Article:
A Formidable Weapon of Faction? The Law and Politics of Impeachment

31 Pages Posted: 14 Feb 2019 Last revised: 16 Feb 2019

See all articles by Keith E. Whittington

Keith E. Whittington

Princeton University - Department of Political Science

Date Written: February 4, 2019


This essay draws on recent studies of the federal impeachment power and the issues swirling around the presidency of Donald Trump to consider the law and politics of impeachments. The impeachment process is inescapably political, but that does not mean that there are not constitutional rules, standards and considerations that can and will shape how the politics plays out. The most challenging constitutional questions surrounding the impeachment power relate to the scope of impeachable offenses. It is possible to rule out some possible interpretations of the constitutional language of “high crimes and misdemeanors,” but the standard for impeachable offenses that we are left with will still require contestable political judgment to apply in any particular case. Knowing whether a given act could be regarded as an impeachable offense is only the first step in determining whether an individual should be impeached and removed from office.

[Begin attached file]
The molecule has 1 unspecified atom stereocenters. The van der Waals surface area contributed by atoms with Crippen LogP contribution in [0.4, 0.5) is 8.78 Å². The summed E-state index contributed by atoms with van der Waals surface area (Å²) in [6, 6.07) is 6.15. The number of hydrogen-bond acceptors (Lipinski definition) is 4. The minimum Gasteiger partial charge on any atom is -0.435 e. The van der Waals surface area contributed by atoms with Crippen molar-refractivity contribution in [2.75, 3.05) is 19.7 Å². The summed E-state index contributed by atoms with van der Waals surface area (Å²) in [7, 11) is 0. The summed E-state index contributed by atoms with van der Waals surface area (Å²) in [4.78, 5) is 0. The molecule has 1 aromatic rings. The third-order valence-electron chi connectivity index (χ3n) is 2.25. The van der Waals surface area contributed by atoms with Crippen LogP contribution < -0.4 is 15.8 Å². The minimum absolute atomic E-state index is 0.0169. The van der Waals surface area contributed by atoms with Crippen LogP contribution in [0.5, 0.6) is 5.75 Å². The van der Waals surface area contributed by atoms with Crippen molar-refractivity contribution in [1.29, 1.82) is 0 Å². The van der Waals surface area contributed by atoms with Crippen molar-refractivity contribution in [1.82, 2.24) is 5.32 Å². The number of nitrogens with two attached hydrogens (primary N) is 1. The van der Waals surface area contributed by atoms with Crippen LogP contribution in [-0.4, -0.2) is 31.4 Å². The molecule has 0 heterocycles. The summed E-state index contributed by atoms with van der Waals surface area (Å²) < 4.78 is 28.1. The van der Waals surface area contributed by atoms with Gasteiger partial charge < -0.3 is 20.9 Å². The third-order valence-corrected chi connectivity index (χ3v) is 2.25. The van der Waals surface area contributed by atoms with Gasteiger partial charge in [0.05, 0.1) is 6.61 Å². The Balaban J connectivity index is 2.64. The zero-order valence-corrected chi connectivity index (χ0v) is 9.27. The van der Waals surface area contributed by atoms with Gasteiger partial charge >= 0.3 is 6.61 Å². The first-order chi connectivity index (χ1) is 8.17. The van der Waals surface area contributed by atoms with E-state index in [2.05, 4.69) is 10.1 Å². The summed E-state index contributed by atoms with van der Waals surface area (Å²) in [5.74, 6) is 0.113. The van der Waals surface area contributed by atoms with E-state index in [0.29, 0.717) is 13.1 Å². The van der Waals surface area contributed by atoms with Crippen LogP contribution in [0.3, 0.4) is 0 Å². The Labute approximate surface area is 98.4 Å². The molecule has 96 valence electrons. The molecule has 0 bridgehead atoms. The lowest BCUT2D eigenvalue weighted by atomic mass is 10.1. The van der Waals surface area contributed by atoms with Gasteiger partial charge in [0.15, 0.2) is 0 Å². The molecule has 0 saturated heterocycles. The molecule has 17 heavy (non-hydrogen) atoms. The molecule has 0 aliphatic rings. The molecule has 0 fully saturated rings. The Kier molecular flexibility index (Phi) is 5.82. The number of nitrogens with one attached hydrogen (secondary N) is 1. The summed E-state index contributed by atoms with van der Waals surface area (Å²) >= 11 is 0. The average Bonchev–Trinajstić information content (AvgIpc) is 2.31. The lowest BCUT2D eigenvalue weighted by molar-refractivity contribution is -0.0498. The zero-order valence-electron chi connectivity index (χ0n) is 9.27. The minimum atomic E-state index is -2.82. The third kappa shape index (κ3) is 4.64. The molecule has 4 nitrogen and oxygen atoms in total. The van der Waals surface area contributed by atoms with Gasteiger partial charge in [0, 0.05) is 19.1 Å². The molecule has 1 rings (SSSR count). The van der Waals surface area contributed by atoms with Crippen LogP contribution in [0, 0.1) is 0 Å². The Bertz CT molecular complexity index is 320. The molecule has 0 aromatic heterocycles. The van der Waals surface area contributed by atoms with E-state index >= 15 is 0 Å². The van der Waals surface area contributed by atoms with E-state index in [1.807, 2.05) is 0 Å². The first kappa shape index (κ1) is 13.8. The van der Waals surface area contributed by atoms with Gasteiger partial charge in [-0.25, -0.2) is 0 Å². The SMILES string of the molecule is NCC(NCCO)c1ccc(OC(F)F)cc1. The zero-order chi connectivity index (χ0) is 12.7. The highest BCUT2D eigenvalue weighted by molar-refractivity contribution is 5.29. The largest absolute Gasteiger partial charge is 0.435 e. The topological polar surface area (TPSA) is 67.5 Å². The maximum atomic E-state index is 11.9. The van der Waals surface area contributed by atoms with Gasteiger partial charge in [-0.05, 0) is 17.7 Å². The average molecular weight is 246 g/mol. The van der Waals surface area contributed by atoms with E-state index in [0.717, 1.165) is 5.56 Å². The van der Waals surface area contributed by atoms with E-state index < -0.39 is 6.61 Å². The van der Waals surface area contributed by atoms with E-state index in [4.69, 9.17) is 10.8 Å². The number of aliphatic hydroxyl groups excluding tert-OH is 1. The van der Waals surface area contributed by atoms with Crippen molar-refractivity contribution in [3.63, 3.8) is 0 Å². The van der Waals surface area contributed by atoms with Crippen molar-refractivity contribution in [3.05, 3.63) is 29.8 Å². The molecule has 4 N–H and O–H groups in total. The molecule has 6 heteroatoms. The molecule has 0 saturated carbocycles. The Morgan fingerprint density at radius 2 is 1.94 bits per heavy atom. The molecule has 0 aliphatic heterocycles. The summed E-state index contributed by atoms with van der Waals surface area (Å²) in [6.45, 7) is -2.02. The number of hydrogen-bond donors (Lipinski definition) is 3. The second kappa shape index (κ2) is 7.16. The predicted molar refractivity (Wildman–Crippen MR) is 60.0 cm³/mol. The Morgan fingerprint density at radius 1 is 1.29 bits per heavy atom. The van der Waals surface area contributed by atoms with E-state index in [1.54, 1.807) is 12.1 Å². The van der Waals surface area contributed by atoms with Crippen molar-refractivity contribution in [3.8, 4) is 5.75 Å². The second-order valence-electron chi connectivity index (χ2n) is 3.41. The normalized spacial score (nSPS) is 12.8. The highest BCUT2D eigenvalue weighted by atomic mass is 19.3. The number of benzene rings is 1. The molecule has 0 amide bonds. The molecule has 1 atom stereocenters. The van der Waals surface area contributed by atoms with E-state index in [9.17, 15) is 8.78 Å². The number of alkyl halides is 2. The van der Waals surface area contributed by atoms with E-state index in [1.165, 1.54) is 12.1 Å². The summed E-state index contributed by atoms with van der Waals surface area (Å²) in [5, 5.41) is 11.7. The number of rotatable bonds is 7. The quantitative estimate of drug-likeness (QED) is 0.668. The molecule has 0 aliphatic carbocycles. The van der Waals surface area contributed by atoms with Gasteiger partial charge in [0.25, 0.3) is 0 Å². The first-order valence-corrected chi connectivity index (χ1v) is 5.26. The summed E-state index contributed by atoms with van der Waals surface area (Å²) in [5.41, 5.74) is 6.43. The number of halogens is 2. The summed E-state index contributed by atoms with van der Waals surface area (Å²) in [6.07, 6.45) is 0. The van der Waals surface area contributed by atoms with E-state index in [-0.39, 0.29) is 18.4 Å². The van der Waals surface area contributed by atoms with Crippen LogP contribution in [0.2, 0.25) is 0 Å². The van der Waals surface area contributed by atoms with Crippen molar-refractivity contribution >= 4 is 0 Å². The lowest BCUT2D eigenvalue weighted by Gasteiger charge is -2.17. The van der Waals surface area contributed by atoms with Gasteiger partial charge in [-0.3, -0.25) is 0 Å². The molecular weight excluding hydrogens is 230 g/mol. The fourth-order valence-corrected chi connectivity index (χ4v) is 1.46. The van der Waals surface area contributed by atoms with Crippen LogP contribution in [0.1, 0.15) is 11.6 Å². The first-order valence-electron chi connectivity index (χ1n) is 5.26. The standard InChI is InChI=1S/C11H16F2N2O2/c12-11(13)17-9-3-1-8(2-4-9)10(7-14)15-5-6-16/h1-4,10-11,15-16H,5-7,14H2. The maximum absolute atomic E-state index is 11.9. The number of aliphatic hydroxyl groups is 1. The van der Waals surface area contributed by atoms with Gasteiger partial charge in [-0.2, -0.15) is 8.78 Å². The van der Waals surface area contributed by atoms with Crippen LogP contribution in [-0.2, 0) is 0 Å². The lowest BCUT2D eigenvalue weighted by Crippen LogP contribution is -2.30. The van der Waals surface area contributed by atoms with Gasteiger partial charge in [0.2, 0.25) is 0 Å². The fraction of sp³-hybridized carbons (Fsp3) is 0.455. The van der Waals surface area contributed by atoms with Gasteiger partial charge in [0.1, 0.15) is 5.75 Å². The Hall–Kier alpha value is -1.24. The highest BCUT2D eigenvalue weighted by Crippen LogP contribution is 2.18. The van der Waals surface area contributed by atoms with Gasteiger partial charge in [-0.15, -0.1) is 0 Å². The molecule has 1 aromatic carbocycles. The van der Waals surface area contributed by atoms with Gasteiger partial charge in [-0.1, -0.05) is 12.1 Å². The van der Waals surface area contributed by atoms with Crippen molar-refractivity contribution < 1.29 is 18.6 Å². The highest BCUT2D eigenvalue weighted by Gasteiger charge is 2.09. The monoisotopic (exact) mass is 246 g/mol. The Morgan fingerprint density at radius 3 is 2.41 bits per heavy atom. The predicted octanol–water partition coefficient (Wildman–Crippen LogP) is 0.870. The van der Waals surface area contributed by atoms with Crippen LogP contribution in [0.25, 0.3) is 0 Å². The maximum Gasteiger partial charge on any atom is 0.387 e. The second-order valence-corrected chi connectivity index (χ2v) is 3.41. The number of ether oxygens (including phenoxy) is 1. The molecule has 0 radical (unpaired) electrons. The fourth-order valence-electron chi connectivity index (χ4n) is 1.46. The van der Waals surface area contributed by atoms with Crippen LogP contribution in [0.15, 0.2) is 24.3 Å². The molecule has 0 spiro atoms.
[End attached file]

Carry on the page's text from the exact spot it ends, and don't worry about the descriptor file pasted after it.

Keywords: Donald Trump, Presidential Impeachment, Impeachment, High Crimes, Impeachable Offenses, Constitutional Politics, Constitutional Construction

Suggested Citation

Whittington, Keith E., A Formidable Weapon of Faction? The Law and Politics of Impeachment (February 4, 2019). Law and Social Inquiry, Forthcoming, Available at SSRN: https://ssrn.com/abstract=3328981 or http://dx.doi.org/10.2139/ssrn.3328981

Keith E. Whittington (Contact Author)

Princeton University - Department of Political Science ( email )

Corwin Hall
Princeton, NJ 08544-1012
United States
609-258-3453 (Phone)
609-258-1110 (Fax)

HOME PAGE: http://www.princeton.edu/~kewhitt/

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